Phantom finds new life on DVD

New on DVD

Movies: on screen, DVD/Video

October 02, 2003|By Susan King | Susan King,LOS ANGELES TIMES

During the 1920s, silent screen star Lon Chaney was known as "The Man of a Thousand Faces" because of his uncanny ability to transform himself through makeup, appliances and brilliant acting skills into a series of often tortured, grotesque and even demonic characters. Perhaps the best-known was the title role in the 1925 film The Phantom of the Opera.

Nearly eight decades after the film's initial release, Chaney's performance in the extravagant adaptation of Gaston Leroux's best-selling twist to the old Beauty and the Beast tale still terrifies audiences. One of the most indelible scenes in movie history occurs when he is unmasked and reveals his horrifying skeletal face for the first time.

A new two-disc DVD set of Phantom from Milestone Film & Video ($25) reveals the many problems the film endured during production and even after it was completed.

Chaney's relationship with director Rupert Julian was strained from the outset and got so bad during production that they would only communicate through an intermediary -- the cinematographer. Even then, Chaney took no heed of Julian's direction and just did what he felt was best for the scene.

And no fewer than five versions of Phantom were released in theaters, including a 1929 partial remake that incorporated dialogue and music.

The DVD set includes the 1925 general-release version and a 1930 international-release version restored in the mid-1990s by film historian Kevin Brownlow's Photoplay Productions.

The discs also include commentary from Scott MacQueen, who produced the set for Milestone; still galleries of deleted scenes from the original San Francisco and Los Angeles premieres; the trailers from the 1925 and 1929 versions; an audio interview with cinematographer Charles Van Enger; and an interview with Carla Laemmle -- the 93-year-old niece of Universal's founder, Carl Laemmle -- who plays a ballerina in the film.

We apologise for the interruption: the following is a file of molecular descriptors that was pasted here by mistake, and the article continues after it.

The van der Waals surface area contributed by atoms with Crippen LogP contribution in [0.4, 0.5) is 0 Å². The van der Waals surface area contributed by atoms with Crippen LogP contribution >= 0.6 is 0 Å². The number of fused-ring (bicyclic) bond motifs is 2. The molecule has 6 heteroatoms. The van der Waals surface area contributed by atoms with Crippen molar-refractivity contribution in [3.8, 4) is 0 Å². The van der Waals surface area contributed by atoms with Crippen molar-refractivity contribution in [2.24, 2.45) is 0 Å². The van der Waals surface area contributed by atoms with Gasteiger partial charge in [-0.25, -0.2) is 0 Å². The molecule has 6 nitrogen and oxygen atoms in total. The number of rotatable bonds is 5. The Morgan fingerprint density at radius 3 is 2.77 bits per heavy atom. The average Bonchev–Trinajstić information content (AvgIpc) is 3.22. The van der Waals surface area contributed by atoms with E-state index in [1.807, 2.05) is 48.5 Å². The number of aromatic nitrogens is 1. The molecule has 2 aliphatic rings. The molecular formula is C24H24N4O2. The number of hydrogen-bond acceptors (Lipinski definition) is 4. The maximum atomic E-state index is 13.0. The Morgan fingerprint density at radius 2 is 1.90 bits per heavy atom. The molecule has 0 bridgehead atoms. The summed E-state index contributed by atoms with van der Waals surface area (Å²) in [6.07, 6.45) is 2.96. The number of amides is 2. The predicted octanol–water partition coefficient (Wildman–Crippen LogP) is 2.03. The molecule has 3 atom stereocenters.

MacQueen became intrigued with Phantom when he was a kid. "I read the book before I saw the movie," he recalls. "I saw the film as a teen-ager and could see how troubled it was. In the late '80s, when the Broadway musical opened, I began wondering on my own about the [Chaney version] and began doing a little bit of research and realized there was quite a tale there."

Universal spared no expense in 1924 to bring Leroux's tale to the big screen. The studio had enjoyed enormous success the year before with Chaney's version of Victor Hugo's The Hunchback of Notre Dame and was determined to repeat it.

But its plans to release the film in February 1925 were scrapped after a disastrous January preview in Los Angeles.

MacQueen says the biggest problem was "the ending, which was faithful to the novel, where he [the Phantom] dies of unrequited love because Christine finally shows him pity and kisses him. Audiences didn't buy it."

Universal panicked and whipped up a new script that featured a more action-packed ending and a whole new subplot between Christine (Mary Philbin) and several suitors.

This version had an abysmal test engagement in San Francisco. The convoluted subplot with Christine and the men in her life stopped the Phantom's story cold; those scenes were thrown out.

The DVD features the most complete version of what the general public finally saw in 1925, which is a combination of Julian's version and the San Francisco edition. Unfortunately, the quality of the print is dismal.

"All that is left of the 1925 version are indifferently made 16 mm prints that were made for home movie viewing in the 1930s," says MacQueen.

With the advent of sound in 1927, Universal wanted to make a sequel to Phantom. But Chaney was under contract at MGM, so the studio decided to do a partial remake with dialogue and some new footage involving other characters.

No print of that 1929 version of Phantom exists, save for the soundtrack. The restored version on the DVD is from the 1930 international version, which features some new footage, including a scene of an opera singer performing, but no other dialogue. For the DVD, though, some of the 1929 dialogue has been edited in so viewers can get a sense of what the sound version was like. And for those who want to hear all the dialogue from 1929, the flowery prose is on a separate track.

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